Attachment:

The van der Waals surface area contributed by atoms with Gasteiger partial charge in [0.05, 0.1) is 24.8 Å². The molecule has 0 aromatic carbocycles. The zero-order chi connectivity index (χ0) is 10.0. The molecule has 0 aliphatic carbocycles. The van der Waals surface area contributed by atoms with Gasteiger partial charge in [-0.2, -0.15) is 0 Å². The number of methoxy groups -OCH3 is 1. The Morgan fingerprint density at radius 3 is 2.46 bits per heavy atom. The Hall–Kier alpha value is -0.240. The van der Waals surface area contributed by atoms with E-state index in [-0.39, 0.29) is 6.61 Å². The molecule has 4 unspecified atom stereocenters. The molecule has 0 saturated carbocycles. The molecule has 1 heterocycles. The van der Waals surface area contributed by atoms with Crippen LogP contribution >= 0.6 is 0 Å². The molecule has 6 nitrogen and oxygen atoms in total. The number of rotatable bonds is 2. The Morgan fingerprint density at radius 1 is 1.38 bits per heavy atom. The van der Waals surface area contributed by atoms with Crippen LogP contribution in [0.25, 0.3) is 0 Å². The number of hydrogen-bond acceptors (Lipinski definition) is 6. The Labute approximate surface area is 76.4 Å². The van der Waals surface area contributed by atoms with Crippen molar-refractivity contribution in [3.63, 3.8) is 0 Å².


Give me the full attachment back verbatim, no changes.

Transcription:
The van der Waals surface area contributed by atoms with Gasteiger partial charge in [0.05, 0.1) is 24.8 Å². The molecule has 0 aromatic carbocycles. The zero-order chi connectivity index (χ0) is 10.0. The molecule has 0 aliphatic carbocycles. The van der Waals surface area contributed by atoms with Gasteiger partial charge in [-0.2, -0.15) is 0 Å². The number of methoxy groups -OCH3 is 1. The Morgan fingerprint density at radius 3 is 2.46 bits per heavy atom. The Hall–Kier alpha value is -0.240. The van der Waals surface area contributed by atoms with E-state index in [-0.39, 0.29) is 6.61 Å². The molecule has 4 unspecified atom stereocenters. The molecule has 0 saturated carbocycles. The molecule has 1 heterocycles. The van der Waals surface area contributed by atoms with Crippen LogP contribution >= 0.6 is 0 Å². The molecule has 6 nitrogen and oxygen atoms in total. The number of rotatable bonds is 2. The Morgan fingerprint density at radius 1 is 1.38 bits per heavy atom. The van der Waals surface area contributed by atoms with Crippen LogP contribution in [0.25, 0.3) is 0 Å². The number of hydrogen-bond acceptors (Lipinski definition) is 6. The Labute approximate surface area is 76.4 Å². The van der Waals surface area contributed by atoms with Crippen molar-refractivity contribution in [3.63, 3.8) is 0 Å².